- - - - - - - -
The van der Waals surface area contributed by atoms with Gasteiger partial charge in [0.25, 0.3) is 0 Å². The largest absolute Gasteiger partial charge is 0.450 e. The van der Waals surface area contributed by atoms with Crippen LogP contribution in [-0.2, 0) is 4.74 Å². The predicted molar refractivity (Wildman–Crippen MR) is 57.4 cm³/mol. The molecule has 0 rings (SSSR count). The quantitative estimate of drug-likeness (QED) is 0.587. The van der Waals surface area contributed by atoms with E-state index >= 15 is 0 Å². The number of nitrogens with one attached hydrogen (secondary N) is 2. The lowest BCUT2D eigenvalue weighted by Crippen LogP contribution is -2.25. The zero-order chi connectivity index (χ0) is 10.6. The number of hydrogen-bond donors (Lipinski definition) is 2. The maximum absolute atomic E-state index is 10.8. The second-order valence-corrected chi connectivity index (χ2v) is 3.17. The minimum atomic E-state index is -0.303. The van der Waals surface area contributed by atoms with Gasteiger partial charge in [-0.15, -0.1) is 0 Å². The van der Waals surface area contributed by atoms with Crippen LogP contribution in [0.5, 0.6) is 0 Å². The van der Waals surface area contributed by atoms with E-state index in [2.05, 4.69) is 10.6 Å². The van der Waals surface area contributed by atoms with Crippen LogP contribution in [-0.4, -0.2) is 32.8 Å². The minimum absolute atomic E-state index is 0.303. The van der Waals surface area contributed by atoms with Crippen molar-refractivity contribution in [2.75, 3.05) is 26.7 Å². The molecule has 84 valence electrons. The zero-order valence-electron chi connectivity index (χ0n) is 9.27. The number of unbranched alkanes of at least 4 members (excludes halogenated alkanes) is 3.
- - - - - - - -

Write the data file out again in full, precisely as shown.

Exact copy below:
The van der Waals surface area contributed by atoms with Gasteiger partial charge in [0.25, 0.3) is 0 Å². The largest absolute Gasteiger partial charge is 0.450 e. The van der Waals surface area contributed by atoms with Crippen LogP contribution in [-0.2, 0) is 4.74 Å². The predicted molar refractivity (Wildman–Crippen MR) is 57.4 cm³/mol. The molecule has 0 rings (SSSR count). The quantitative estimate of drug-likeness (QED) is 0.587. The van der Waals surface area contributed by atoms with E-state index >= 15 is 0 Å². The number of nitrogens with one attached hydrogen (secondary N) is 2. The lowest BCUT2D eigenvalue weighted by Crippen LogP contribution is -2.25. The zero-order chi connectivity index (χ0) is 10.6. The number of hydrogen-bond donors (Lipinski definition) is 2. The maximum absolute atomic E-state index is 10.8. The second-order valence-corrected chi connectivity index (χ2v) is 3.17. The minimum atomic E-state index is -0.303. The van der Waals surface area contributed by atoms with Gasteiger partial charge in [-0.15, -0.1) is 0 Å². The van der Waals surface area contributed by atoms with Crippen LogP contribution in [0.5, 0.6) is 0 Å². The van der Waals surface area contributed by atoms with E-state index in [2.05, 4.69) is 10.6 Å². The van der Waals surface area contributed by atoms with Crippen LogP contribution in [-0.4, -0.2) is 32.8 Å². The minimum absolute atomic E-state index is 0.303. The van der Waals surface area contributed by atoms with Crippen molar-refractivity contribution in [2.75, 3.05) is 26.7 Å². The molecule has 84 valence electrons. The zero-order valence-electron chi connectivity index (χ0n) is 9.27. The number of unbranched alkanes of at least 4 members (excludes halogenated alkanes) is 3.